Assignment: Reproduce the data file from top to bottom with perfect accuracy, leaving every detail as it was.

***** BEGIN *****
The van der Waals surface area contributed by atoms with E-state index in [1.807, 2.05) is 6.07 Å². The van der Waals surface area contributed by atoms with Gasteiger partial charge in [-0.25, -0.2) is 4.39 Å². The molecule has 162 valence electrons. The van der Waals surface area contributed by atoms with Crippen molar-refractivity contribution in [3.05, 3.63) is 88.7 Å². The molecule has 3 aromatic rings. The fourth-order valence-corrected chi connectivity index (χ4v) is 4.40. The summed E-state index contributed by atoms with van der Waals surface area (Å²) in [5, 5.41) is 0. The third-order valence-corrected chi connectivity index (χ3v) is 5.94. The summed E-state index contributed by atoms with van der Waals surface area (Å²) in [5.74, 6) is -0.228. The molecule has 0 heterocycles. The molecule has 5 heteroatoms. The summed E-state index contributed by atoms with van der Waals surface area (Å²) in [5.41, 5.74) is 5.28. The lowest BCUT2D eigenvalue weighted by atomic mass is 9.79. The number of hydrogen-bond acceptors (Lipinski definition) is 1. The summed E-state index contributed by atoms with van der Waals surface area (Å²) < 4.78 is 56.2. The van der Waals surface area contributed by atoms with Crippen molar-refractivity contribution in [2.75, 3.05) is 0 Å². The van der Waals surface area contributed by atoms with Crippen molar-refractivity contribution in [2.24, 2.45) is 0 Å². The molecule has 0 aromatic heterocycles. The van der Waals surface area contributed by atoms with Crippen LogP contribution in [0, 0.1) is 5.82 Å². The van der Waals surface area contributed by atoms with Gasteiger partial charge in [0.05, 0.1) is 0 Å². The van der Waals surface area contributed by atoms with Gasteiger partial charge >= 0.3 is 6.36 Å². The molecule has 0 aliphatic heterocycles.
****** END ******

The van der Waals surface area contributed by atoms with E-state index in [1.807, 2.05) is 6.07 Å². The van der Waals surface area contributed by atoms with Gasteiger partial charge in [-0.25, -0.2) is 4.39 Å². The molecule has 162 valence electrons. The van der Waals surface area contributed by atoms with Crippen molar-refractivity contribution in [3.05, 3.63) is 88.7 Å². The molecule has 3 aromatic rings. The fourth-order valence-corrected chi connectivity index (χ4v) is 4.40. The summed E-state index contributed by atoms with van der Waals surface area (Å²) in [5, 5.41) is 0. The third-order valence-corrected chi connectivity index (χ3v) is 5.94. The summed E-state index contributed by atoms with van der Waals surface area (Å²) in [5.74, 6) is -0.228. The molecule has 0 heterocycles. The molecule has 5 heteroatoms. The summed E-state index contributed by atoms with van der Waals surface area (Å²) in [5.41, 5.74) is 5.28. The lowest BCUT2D eigenvalue weighted by atomic mass is 9.79. The number of hydrogen-bond acceptors (Lipinski definition) is 1. The summed E-state index contributed by atoms with van der Waals surface area (Å²) < 4.78 is 56.2. The van der Waals surface area contributed by atoms with Crippen molar-refractivity contribution in [2.75, 3.05) is 0 Å². The van der Waals surface area contributed by atoms with Crippen molar-refractivity contribution in [2.24, 2.45) is 0 Å². The molecule has 0 aromatic heterocycles. The van der Waals surface area contributed by atoms with Crippen LogP contribution in [0, 0.1) is 5.82 Å². The van der Waals surface area contributed by atoms with Gasteiger partial charge in [0.05, 0.1) is 0 Å². The van der Waals surface area contributed by atoms with Gasteiger partial charge >= 0.3 is 6.36 Å². The molecule has 0 aliphatic heterocycles.